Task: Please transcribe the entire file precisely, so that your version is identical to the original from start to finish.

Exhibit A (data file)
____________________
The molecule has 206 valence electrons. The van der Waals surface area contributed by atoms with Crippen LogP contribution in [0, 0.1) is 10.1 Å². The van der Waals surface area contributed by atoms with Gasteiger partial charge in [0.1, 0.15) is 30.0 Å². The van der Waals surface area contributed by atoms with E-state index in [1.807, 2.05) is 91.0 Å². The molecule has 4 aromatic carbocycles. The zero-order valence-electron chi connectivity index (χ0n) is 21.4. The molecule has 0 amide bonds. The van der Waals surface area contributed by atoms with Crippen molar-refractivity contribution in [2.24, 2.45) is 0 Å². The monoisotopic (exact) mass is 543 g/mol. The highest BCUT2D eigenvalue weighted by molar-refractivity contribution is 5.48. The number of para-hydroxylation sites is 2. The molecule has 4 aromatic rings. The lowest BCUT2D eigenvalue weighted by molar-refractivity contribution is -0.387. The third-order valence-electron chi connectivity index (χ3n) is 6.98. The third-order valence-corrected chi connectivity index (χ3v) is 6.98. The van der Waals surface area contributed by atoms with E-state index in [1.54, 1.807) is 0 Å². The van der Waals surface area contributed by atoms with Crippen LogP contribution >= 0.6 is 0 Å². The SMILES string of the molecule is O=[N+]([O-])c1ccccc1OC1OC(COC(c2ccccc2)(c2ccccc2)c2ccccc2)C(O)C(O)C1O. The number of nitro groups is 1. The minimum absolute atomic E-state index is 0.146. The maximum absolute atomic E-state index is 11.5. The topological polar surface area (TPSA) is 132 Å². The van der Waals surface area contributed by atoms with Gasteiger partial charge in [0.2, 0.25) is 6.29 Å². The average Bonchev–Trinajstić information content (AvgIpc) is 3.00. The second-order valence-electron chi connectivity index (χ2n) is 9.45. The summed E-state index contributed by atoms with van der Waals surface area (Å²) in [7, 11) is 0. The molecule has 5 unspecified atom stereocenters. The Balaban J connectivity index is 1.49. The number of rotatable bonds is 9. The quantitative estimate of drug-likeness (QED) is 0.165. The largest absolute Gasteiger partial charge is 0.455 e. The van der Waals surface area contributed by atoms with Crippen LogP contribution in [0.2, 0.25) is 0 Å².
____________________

The molecule has 206 valence electrons. The van der Waals surface area contributed by atoms with Crippen LogP contribution in [0, 0.1) is 10.1 Å². The van der Waals surface area contributed by atoms with Gasteiger partial charge in [0.1, 0.15) is 30.0 Å². The van der Waals surface area contributed by atoms with E-state index in [1.807, 2.05) is 91.0 Å². The molecule has 4 aromatic carbocycles. The zero-order valence-electron chi connectivity index (χ0n) is 21.4. The molecule has 0 amide bonds. The van der Waals surface area contributed by atoms with Crippen molar-refractivity contribution in [2.24, 2.45) is 0 Å². The monoisotopic (exact) mass is 543 g/mol. The highest BCUT2D eigenvalue weighted by molar-refractivity contribution is 5.48. The number of para-hydroxylation sites is 2. The molecule has 4 aromatic rings. The lowest BCUT2D eigenvalue weighted by molar-refractivity contribution is -0.387. The third-order valence-electron chi connectivity index (χ3n) is 6.98. The third-order valence-corrected chi connectivity index (χ3v) is 6.98. The van der Waals surface area contributed by atoms with E-state index in [1.54, 1.807) is 0 Å². The van der Waals surface area contributed by atoms with Crippen LogP contribution >= 0.6 is 0 Å². The SMILES string of the molecule is O=[N+]([O-])c1ccccc1OC1OC(COC(c2ccccc2)(c2ccccc2)c2ccccc2)C(O)C(O)C1O. The number of nitro groups is 1. The minimum absolute atomic E-state index is 0.146. The maximum absolute atomic E-state index is 11.5. The topological polar surface area (TPSA) is 132 Å². The van der Waals surface area contributed by atoms with Gasteiger partial charge in [0.2, 0.25) is 6.29 Å². The average Bonchev–Trinajstić information content (AvgIpc) is 3.00. The second-order valence-electron chi connectivity index (χ2n) is 9.45. The summed E-state index contributed by atoms with van der Waals surface area (Å²) in [7, 11) is 0. The molecule has 5 unspecified atom stereocenters. The Balaban J connectivity index is 1.49. The number of rotatable bonds is 9. The quantitative estimate of drug-likeness (QED) is 0.165. The largest absolute Gasteiger partial charge is 0.455 e. The van der Waals surface area contributed by atoms with Crippen LogP contribution in [0.2, 0.25) is 0 Å².